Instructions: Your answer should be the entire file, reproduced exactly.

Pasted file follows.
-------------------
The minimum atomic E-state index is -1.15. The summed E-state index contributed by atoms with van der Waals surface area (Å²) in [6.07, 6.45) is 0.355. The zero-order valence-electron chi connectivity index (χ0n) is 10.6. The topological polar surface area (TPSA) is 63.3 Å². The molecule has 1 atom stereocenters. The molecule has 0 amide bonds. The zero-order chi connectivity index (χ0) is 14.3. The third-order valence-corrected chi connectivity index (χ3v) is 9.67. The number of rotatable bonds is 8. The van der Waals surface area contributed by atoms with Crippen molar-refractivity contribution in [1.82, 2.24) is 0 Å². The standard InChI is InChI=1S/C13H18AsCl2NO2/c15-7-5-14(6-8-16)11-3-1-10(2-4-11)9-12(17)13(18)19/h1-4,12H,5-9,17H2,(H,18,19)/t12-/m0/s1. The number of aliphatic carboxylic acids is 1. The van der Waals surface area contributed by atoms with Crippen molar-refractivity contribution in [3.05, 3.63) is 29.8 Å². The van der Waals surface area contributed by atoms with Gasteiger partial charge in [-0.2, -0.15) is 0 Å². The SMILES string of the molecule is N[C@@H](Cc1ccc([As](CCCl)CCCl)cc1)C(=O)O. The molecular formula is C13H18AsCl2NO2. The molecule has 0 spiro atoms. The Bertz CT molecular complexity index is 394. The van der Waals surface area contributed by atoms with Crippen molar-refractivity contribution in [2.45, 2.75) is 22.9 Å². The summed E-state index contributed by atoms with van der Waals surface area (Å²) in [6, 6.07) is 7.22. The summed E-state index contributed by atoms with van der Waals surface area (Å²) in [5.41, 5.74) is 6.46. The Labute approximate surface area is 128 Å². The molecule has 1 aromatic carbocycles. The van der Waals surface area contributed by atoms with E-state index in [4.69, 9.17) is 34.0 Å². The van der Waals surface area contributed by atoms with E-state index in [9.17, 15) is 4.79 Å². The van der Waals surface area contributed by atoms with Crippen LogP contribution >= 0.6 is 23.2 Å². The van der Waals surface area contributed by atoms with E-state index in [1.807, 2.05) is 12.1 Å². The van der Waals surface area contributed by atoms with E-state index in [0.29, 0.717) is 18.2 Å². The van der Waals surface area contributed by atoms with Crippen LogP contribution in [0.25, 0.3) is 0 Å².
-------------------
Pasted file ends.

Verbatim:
The minimum atomic E-state index is -1.15. The summed E-state index contributed by atoms with van der Waals surface area (Å²) in [6.07, 6.45) is 0.355. The zero-order valence-electron chi connectivity index (χ0n) is 10.6. The topological polar surface area (TPSA) is 63.3 Å². The molecule has 1 atom stereocenters. The molecule has 0 amide bonds. The zero-order chi connectivity index (χ0) is 14.3. The third-order valence-corrected chi connectivity index (χ3v) is 9.67. The number of rotatable bonds is 8. The van der Waals surface area contributed by atoms with Crippen molar-refractivity contribution in [1.82, 2.24) is 0 Å². The standard InChI is InChI=1S/C13H18AsCl2NO2/c15-7-5-14(6-8-16)11-3-1-10(2-4-11)9-12(17)13(18)19/h1-4,12H,5-9,17H2,(H,18,19)/t12-/m0/s1. The number of aliphatic carboxylic acids is 1. The van der Waals surface area contributed by atoms with Crippen molar-refractivity contribution in [3.05, 3.63) is 29.8 Å². The van der Waals surface area contributed by atoms with Gasteiger partial charge in [-0.2, -0.15) is 0 Å². The SMILES string of the molecule is N[C@@H](Cc1ccc([As](CCCl)CCCl)cc1)C(=O)O. The molecular formula is C13H18AsCl2NO2. The molecule has 0 spiro atoms. The Bertz CT molecular complexity index is 394. The van der Waals surface area contributed by atoms with Crippen molar-refractivity contribution in [2.45, 2.75) is 22.9 Å². The summed E-state index contributed by atoms with van der Waals surface area (Å²) in [6, 6.07) is 7.22. The summed E-state index contributed by atoms with van der Waals surface area (Å²) in [5.41, 5.74) is 6.46. The Labute approximate surface area is 128 Å². The molecule has 1 aromatic carbocycles. The van der Waals surface area contributed by atoms with E-state index in [4.69, 9.17) is 34.0 Å². The van der Waals surface area contributed by atoms with E-state index in [9.17, 15) is 4.79 Å². The van der Waals surface area contributed by atoms with Crippen LogP contribution >= 0.6 is 23.2 Å². The van der Waals surface area contributed by atoms with E-state index in [1.807, 2.05) is 12.1 Å². The van der Waals surface area contributed by atoms with E-state index in [0.29, 0.717) is 18.2 Å². The van der Waals surface area contributed by atoms with Crippen LogP contribution in [0.25, 0.3) is 0 Å².